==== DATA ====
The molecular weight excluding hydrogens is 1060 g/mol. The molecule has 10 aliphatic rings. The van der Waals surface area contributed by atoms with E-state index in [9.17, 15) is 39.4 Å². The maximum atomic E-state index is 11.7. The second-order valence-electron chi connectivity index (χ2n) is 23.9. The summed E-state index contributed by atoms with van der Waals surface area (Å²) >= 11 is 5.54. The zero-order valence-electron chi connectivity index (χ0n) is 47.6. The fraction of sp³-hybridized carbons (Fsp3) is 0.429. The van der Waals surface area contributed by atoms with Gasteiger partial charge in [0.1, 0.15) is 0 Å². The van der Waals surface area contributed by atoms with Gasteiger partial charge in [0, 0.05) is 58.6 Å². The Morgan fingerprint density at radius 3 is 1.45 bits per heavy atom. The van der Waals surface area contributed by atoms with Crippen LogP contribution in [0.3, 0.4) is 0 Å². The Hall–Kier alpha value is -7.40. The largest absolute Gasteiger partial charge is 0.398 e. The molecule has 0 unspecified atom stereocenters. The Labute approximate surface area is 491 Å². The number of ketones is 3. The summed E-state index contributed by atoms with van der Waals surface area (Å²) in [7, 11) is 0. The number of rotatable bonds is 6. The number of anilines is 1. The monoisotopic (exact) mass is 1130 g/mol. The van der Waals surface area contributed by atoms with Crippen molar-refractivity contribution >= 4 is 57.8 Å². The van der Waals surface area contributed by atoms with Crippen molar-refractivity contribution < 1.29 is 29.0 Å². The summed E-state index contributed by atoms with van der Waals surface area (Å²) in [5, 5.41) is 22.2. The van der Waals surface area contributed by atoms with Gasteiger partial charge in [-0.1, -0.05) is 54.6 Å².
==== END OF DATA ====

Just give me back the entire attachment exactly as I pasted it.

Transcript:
The molecular weight excluding hydrogens is 1060 g/mol. The molecule has 10 aliphatic rings. The van der Waals surface area contributed by atoms with E-state index in [9.17, 15) is 39.4 Å². The maximum atomic E-state index is 11.7. The second-order valence-electron chi connectivity index (χ2n) is 23.9. The summed E-state index contributed by atoms with van der Waals surface area (Å²) >= 11 is 5.54. The zero-order valence-electron chi connectivity index (χ0n) is 47.6. The fraction of sp³-hybridized carbons (Fsp3) is 0.429. The van der Waals surface area contributed by atoms with Gasteiger partial charge in [0.1, 0.15) is 0 Å². The van der Waals surface area contributed by atoms with Gasteiger partial charge in [0, 0.05) is 58.6 Å². The Morgan fingerprint density at radius 3 is 1.45 bits per heavy atom. The van der Waals surface area contributed by atoms with Crippen LogP contribution in [0.3, 0.4) is 0 Å². The Hall–Kier alpha value is -7.40. The largest absolute Gasteiger partial charge is 0.398 e. The molecule has 0 unspecified atom stereocenters. The Labute approximate surface area is 491 Å². The number of ketones is 3. The summed E-state index contributed by atoms with van der Waals surface area (Å²) in [7, 11) is 0. The number of rotatable bonds is 6. The number of anilines is 1. The monoisotopic (exact) mass is 1130 g/mol. The van der Waals surface area contributed by atoms with Crippen molar-refractivity contribution >= 4 is 57.8 Å². The van der Waals surface area contributed by atoms with Crippen molar-refractivity contribution < 1.29 is 29.0 Å². The summed E-state index contributed by atoms with van der Waals surface area (Å²) in [5, 5.41) is 22.2. The van der Waals surface area contributed by atoms with Gasteiger partial charge in [-0.1, -0.05) is 54.6 Å².